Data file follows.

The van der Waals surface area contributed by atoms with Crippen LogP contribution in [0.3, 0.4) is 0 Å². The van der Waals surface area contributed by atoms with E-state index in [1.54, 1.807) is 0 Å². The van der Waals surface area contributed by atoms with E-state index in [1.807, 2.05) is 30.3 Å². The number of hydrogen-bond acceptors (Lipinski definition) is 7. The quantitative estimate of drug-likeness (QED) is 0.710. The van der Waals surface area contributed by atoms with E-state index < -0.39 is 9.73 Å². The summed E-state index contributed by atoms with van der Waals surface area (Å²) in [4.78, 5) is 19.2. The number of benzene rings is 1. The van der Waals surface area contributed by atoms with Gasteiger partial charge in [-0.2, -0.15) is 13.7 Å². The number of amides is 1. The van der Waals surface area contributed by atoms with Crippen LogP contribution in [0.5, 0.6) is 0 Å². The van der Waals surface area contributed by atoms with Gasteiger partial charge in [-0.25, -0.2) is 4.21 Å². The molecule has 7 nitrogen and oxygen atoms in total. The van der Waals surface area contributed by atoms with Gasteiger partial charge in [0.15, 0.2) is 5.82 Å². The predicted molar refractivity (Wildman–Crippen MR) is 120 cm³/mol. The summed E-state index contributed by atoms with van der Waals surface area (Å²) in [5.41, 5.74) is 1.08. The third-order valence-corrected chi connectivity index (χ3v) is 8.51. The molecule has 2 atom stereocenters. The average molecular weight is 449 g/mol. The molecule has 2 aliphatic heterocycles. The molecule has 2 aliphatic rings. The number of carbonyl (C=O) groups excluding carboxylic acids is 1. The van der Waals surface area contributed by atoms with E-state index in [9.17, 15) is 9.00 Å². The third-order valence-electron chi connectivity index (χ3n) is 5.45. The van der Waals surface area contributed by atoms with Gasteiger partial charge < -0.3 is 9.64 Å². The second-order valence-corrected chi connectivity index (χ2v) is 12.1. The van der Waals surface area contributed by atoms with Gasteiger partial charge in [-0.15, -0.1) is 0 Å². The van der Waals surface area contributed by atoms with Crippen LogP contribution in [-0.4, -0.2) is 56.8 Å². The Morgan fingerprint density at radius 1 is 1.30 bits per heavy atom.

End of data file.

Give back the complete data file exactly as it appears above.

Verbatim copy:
The van der Waals surface area contributed by atoms with Crippen LogP contribution in [0.3, 0.4) is 0 Å². The van der Waals surface area contributed by atoms with E-state index in [1.54, 1.807) is 0 Å². The van der Waals surface area contributed by atoms with E-state index in [1.807, 2.05) is 30.3 Å². The number of hydrogen-bond acceptors (Lipinski definition) is 7. The quantitative estimate of drug-likeness (QED) is 0.710. The van der Waals surface area contributed by atoms with E-state index < -0.39 is 9.73 Å². The summed E-state index contributed by atoms with van der Waals surface area (Å²) in [4.78, 5) is 19.2. The number of benzene rings is 1. The van der Waals surface area contributed by atoms with Gasteiger partial charge in [-0.2, -0.15) is 13.7 Å². The number of amides is 1. The van der Waals surface area contributed by atoms with Crippen LogP contribution in [0.5, 0.6) is 0 Å². The van der Waals surface area contributed by atoms with Gasteiger partial charge in [-0.25, -0.2) is 4.21 Å². The molecule has 7 nitrogen and oxygen atoms in total. The van der Waals surface area contributed by atoms with Gasteiger partial charge in [0.15, 0.2) is 5.82 Å². The predicted molar refractivity (Wildman–Crippen MR) is 120 cm³/mol. The summed E-state index contributed by atoms with van der Waals surface area (Å²) in [5.41, 5.74) is 1.08. The third-order valence-corrected chi connectivity index (χ3v) is 8.51. The molecule has 2 atom stereocenters. The average molecular weight is 449 g/mol. The molecule has 2 aliphatic heterocycles. The molecule has 2 aliphatic rings. The number of carbonyl (C=O) groups excluding carboxylic acids is 1. The van der Waals surface area contributed by atoms with E-state index in [9.17, 15) is 9.00 Å². The third-order valence-electron chi connectivity index (χ3n) is 5.45. The van der Waals surface area contributed by atoms with Gasteiger partial charge < -0.3 is 9.64 Å². The second-order valence-corrected chi connectivity index (χ2v) is 12.1. The van der Waals surface area contributed by atoms with Gasteiger partial charge in [-0.15, -0.1) is 0 Å². The van der Waals surface area contributed by atoms with Crippen LogP contribution in [-0.4, -0.2) is 56.8 Å². The Morgan fingerprint density at radius 1 is 1.30 bits per heavy atom.